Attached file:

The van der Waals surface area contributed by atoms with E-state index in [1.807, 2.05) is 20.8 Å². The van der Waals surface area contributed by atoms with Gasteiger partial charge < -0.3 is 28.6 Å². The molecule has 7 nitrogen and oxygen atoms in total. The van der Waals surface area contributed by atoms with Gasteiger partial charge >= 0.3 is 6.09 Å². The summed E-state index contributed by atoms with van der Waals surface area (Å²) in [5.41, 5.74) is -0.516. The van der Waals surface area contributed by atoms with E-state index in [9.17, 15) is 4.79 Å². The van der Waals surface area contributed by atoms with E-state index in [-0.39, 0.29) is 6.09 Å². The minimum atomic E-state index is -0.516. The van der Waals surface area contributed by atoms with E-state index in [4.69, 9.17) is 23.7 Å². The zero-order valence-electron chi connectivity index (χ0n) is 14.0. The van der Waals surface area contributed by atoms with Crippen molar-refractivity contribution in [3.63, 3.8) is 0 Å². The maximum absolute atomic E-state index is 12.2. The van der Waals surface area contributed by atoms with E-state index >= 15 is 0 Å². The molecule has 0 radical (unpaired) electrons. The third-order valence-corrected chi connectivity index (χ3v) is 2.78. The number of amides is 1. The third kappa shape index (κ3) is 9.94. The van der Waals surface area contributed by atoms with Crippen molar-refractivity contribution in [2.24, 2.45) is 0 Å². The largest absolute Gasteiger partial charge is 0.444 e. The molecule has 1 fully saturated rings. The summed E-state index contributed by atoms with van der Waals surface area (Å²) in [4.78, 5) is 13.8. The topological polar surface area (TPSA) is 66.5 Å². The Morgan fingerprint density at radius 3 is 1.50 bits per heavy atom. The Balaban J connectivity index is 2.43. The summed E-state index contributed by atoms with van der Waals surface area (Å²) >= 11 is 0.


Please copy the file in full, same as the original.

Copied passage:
The van der Waals surface area contributed by atoms with E-state index in [1.807, 2.05) is 20.8 Å². The van der Waals surface area contributed by atoms with Gasteiger partial charge < -0.3 is 28.6 Å². The molecule has 7 nitrogen and oxygen atoms in total. The van der Waals surface area contributed by atoms with Gasteiger partial charge >= 0.3 is 6.09 Å². The summed E-state index contributed by atoms with van der Waals surface area (Å²) in [5.41, 5.74) is -0.516. The van der Waals surface area contributed by atoms with E-state index in [9.17, 15) is 4.79 Å². The van der Waals surface area contributed by atoms with E-state index in [-0.39, 0.29) is 6.09 Å². The minimum atomic E-state index is -0.516. The van der Waals surface area contributed by atoms with E-state index in [4.69, 9.17) is 23.7 Å². The zero-order valence-electron chi connectivity index (χ0n) is 14.0. The van der Waals surface area contributed by atoms with Crippen molar-refractivity contribution in [3.63, 3.8) is 0 Å². The maximum absolute atomic E-state index is 12.2. The van der Waals surface area contributed by atoms with E-state index >= 15 is 0 Å². The molecule has 0 radical (unpaired) electrons. The third-order valence-corrected chi connectivity index (χ3v) is 2.78. The number of amides is 1. The third kappa shape index (κ3) is 9.94. The van der Waals surface area contributed by atoms with Crippen molar-refractivity contribution in [2.24, 2.45) is 0 Å². The largest absolute Gasteiger partial charge is 0.444 e. The molecule has 1 fully saturated rings. The summed E-state index contributed by atoms with van der Waals surface area (Å²) in [4.78, 5) is 13.8. The topological polar surface area (TPSA) is 66.5 Å². The Morgan fingerprint density at radius 3 is 1.50 bits per heavy atom. The Balaban J connectivity index is 2.43. The summed E-state index contributed by atoms with van der Waals surface area (Å²) >= 11 is 0.